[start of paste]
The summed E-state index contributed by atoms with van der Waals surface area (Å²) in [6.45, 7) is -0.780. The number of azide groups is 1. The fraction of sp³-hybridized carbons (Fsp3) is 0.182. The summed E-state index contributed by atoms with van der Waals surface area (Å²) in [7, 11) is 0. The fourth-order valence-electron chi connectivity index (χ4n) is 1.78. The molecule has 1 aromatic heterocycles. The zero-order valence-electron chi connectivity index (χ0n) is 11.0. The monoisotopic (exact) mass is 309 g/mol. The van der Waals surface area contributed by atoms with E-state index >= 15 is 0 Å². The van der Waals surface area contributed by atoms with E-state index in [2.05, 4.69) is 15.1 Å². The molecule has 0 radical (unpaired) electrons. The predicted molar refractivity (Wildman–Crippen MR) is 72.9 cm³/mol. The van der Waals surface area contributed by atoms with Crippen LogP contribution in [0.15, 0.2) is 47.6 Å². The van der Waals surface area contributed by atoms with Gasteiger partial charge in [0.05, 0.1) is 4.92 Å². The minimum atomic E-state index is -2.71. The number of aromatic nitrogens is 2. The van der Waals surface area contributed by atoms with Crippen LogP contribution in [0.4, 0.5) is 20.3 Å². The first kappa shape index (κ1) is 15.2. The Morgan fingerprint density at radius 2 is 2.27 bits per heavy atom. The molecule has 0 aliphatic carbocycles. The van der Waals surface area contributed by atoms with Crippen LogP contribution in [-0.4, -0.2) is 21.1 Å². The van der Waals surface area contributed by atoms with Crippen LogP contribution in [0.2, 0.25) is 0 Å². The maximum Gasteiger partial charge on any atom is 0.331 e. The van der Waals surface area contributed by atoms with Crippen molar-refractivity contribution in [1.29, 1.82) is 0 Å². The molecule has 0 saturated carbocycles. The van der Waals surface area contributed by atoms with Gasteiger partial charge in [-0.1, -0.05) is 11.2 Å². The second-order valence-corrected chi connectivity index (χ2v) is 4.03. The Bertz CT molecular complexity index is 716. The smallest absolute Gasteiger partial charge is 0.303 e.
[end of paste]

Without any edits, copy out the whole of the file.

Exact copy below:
The summed E-state index contributed by atoms with van der Waals surface area (Å²) in [6.45, 7) is -0.780. The number of azide groups is 1. The fraction of sp³-hybridized carbons (Fsp3) is 0.182. The summed E-state index contributed by atoms with van der Waals surface area (Å²) in [7, 11) is 0. The fourth-order valence-electron chi connectivity index (χ4n) is 1.78. The molecule has 1 aromatic heterocycles. The zero-order valence-electron chi connectivity index (χ0n) is 11.0. The monoisotopic (exact) mass is 309 g/mol. The van der Waals surface area contributed by atoms with E-state index >= 15 is 0 Å². The van der Waals surface area contributed by atoms with E-state index in [2.05, 4.69) is 15.1 Å². The molecule has 0 radical (unpaired) electrons. The predicted molar refractivity (Wildman–Crippen MR) is 72.9 cm³/mol. The van der Waals surface area contributed by atoms with Crippen LogP contribution in [0.15, 0.2) is 47.6 Å². The van der Waals surface area contributed by atoms with Gasteiger partial charge in [0.05, 0.1) is 4.92 Å². The minimum atomic E-state index is -2.71. The number of aromatic nitrogens is 2. The van der Waals surface area contributed by atoms with Crippen LogP contribution in [0.4, 0.5) is 20.3 Å². The first kappa shape index (κ1) is 15.2. The Morgan fingerprint density at radius 2 is 2.27 bits per heavy atom. The molecule has 0 aliphatic carbocycles. The van der Waals surface area contributed by atoms with Crippen LogP contribution in [-0.4, -0.2) is 21.1 Å². The van der Waals surface area contributed by atoms with Crippen LogP contribution in [0.2, 0.25) is 0 Å². The maximum Gasteiger partial charge on any atom is 0.331 e. The van der Waals surface area contributed by atoms with Crippen molar-refractivity contribution in [1.29, 1.82) is 0 Å². The molecule has 0 saturated carbocycles. The van der Waals surface area contributed by atoms with Gasteiger partial charge in [-0.1, -0.05) is 11.2 Å². The second-order valence-corrected chi connectivity index (χ2v) is 4.03. The Bertz CT molecular complexity index is 716. The smallest absolute Gasteiger partial charge is 0.303 e.